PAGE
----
“So we beat on, boats against the current, borne back ceaselessly into the past.”
Fitzgerald, F. Scott, 1896-1940. The Great Gatsby. New York :C. Scribner’s sons, 1925.
Our need for escape has been around ever since our ancestors first scrawled images on a cave wall to depict a recent hunt. Primitive as they were, they told a story, and that allowed our minds to leave our current reality and briefly live another one.
Escape has taken on a myriad of forms over the millennia, and technology has contributed to its volume, availability, and format. One genre that actually owes its existence to current technology, specifically the advent of the computer, is video games.
Video games have grown to be so popular that they sometimes lead to addiction, referred to as “gaming disorder” in the WHO medical reference book, the International Classification of Diseases. It’s easy to see why they’re so alluring, offering the player an interactive experience and a challenging gameplay. But video games also offer something you won’t find anywhere else: a reset button.
Did your player get killed? Hit the reset button. Stuck in an area and can’t find the way out? Hit the reset button. Want to try to get more points on the last level? Hit the reset button. How glorious it would be to have a reset button for any situation, to relive a moment in time where you can make different decisions and get a better outcome.
If only reality had that option. I think most of us would have reset 2020 back to January 1st and had another go at it. And yet we steam forward like a ship into the night, where an uncertain future has us wary of icebergs.
All of this uncertainty has served as a great source of anxiety for many people, and compounding the problem is that our usual sources of escape have been taken away. Movie theaters? All closed. Take a vacation? No airplane flights. Go out to eat at your favorite restaurant? Takeout only. Go get some exercise? Gyms are shut down. Unfortunately, many have turned to alcohol or drugs to provide the escape they so desperately seek, while doing nothing for stress relief.
Stress shows up in many forms. From a dental perspective, the most common are headaches, sore jaw muscles, pain in the jaw joint, worn and broken teeth, and joint noises like popping and clicking. This is a result of the clenching and grinding of the teeth, called bruxism, an unconscious behavior that usually occurs while sleeping.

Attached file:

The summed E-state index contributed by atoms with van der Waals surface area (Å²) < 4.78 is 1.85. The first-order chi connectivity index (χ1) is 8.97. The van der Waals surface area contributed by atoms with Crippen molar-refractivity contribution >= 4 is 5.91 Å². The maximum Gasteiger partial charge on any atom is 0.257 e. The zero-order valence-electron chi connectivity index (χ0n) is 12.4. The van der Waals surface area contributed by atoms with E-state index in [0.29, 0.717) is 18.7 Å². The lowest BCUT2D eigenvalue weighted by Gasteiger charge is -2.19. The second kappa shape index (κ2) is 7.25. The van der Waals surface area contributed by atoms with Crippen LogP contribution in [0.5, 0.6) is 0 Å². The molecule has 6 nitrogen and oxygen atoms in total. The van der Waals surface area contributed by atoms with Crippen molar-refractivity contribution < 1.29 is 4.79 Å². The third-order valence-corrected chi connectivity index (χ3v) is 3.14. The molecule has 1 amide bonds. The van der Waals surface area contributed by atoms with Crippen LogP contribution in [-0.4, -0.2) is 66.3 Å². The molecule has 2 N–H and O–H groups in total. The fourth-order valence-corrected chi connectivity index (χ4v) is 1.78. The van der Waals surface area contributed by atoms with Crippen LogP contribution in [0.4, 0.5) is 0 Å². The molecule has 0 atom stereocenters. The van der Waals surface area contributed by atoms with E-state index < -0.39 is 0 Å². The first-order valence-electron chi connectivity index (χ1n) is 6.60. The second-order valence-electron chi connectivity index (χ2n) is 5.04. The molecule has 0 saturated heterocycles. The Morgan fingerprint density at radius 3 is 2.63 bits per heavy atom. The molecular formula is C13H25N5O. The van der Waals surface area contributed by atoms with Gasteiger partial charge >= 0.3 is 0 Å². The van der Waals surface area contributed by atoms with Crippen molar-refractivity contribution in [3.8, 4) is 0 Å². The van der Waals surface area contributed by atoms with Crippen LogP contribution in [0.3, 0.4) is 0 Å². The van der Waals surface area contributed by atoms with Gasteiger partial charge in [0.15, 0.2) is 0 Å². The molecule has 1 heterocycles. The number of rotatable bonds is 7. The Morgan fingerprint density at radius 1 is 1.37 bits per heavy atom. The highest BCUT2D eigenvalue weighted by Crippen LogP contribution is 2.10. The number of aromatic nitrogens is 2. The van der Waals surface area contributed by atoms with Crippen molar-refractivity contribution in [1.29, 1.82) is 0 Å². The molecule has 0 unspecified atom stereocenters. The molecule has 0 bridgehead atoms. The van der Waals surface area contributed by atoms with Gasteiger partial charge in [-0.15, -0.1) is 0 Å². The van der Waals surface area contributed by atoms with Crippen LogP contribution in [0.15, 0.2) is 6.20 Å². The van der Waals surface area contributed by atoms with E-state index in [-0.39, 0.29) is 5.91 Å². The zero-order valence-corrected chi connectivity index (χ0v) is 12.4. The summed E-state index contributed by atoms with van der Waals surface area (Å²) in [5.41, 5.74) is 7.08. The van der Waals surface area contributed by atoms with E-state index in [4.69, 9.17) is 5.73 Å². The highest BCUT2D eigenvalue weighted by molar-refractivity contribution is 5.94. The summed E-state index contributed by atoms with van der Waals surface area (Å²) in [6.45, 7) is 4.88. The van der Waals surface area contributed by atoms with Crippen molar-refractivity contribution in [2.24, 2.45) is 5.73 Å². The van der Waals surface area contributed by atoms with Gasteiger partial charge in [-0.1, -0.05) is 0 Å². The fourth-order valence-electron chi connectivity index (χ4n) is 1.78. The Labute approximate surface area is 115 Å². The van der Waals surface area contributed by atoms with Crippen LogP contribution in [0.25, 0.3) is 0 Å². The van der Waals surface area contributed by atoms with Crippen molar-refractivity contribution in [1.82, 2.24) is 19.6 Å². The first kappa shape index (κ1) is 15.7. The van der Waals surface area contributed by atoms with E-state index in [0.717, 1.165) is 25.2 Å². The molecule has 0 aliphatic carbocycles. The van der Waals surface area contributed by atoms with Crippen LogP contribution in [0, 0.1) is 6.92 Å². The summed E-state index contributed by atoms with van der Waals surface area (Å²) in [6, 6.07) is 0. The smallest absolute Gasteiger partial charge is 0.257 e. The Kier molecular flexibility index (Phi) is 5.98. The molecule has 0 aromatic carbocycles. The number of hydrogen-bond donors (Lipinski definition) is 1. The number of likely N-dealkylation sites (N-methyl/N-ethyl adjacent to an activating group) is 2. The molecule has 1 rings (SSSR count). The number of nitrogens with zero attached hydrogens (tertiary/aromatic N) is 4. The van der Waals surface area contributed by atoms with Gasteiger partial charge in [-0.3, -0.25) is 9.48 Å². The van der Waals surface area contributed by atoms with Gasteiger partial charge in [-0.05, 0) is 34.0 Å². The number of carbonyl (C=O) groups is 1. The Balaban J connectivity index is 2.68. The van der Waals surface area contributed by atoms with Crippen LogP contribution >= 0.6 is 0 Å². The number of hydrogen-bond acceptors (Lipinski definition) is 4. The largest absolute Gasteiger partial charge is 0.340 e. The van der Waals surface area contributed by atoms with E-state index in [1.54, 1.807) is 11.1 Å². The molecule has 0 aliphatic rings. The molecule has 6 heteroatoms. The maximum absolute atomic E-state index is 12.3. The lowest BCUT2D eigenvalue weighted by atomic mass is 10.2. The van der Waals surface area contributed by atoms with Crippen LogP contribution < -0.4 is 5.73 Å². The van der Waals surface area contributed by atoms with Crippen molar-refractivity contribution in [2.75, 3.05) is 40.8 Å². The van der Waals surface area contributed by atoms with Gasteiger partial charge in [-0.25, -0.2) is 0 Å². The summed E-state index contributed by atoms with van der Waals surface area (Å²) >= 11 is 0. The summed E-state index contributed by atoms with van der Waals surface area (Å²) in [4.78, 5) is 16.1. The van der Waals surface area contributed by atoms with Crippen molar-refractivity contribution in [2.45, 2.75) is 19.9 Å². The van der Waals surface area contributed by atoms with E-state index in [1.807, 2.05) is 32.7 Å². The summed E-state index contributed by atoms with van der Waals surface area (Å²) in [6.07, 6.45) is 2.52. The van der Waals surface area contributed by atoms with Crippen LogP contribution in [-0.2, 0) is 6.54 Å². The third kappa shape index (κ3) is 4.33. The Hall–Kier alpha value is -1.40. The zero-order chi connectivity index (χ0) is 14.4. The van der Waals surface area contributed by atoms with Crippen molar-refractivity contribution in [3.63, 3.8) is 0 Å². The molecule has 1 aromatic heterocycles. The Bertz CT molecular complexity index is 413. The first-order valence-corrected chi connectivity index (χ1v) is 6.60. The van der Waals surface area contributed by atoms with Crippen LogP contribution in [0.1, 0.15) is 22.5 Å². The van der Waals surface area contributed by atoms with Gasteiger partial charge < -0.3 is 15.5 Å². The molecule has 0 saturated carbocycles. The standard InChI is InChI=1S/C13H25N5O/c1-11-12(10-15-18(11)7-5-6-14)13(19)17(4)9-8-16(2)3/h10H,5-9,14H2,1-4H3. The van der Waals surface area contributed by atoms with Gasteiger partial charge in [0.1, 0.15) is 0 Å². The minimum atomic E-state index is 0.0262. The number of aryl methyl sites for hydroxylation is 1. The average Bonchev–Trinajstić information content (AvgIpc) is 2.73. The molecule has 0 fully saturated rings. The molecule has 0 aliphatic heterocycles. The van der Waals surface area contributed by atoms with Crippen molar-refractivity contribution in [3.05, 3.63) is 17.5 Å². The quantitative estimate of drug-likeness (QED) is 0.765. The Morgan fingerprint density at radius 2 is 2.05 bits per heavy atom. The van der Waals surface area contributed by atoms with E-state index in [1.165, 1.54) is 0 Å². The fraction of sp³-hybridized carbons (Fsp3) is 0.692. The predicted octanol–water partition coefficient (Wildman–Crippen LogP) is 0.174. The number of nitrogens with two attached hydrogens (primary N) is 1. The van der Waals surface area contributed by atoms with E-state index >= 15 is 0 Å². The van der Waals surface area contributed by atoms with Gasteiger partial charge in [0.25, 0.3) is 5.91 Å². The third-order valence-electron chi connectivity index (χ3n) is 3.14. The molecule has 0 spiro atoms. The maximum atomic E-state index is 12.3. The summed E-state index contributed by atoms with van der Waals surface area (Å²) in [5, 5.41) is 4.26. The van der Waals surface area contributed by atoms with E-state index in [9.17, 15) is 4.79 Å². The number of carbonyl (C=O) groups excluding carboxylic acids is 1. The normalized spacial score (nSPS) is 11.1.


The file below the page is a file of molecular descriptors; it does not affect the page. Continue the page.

The signs of bruxism are fairly obvious for a dentist to spot, and when I notice them I like to have a conversation with the patient. Some are aware they are bruxing, but about half have no idea, and some even flat out deny it, despite ample evidence to the contrary. For those of you suffering from higher stress levels, here are some things to look for in the morning:
- Sore jaw muscles, or pain with finger pressure on the jaw muscles
- Inability to open wide
- Individual teeth that elicit pain with biting pressure
- Pain with finger pressure on the jaw joint
If you notice any of these, the first step is to call your dentist to set up an appointment for an evaluation. In the meantime, here are some things you can do at home:
- Moist heat – use a washcloth with very warm water and apply to the jaw muscles
- Active stretching – move your jaw open and closed, left and right without using your hand for additional pressure
- Avoid tough, chewy foods and caffeine
- Practice the relaxed position – with your teeth slightly apart and your tongue touching the roof of your mouth
Your dentist can offer some solutions to help with the symptoms and even reduce the bruxism itself. Common is a hard plastic appliance called a nightguard that fits over the teeth and keeps the jaws slightly separated. They take some getting used to, but most people achieve relief with regular use.
Unfortunately no one can make this COVID-19 situation go away, and reducing stress levels is always easier said than done. The best I can offer is a piece of advice from the Navy SEALs when dealing with high-stress situations:
“You can’t calm the storm so don’t try. Just calm yourself and the storm will pass.”
Here’s to a better 2021!
Postscript – Interestingly, The Great Gatsby was set in the 1920’s, also known as the ‘Roaring Twenties’ due to rising personal wealth, growth of the automobile, development of radio and film, birth of the aviation industry, and widespread optimism. These golden years came to a screeching halt with the stock market crash of 1929 and the beginning of the Great Depression. The 2020’s started with a pandemic, stock market crash, double-digit unemployment, and an explosion of civil unrest. Only time will tell if the decade can come ‘roaring’ back with the prosperity of the past.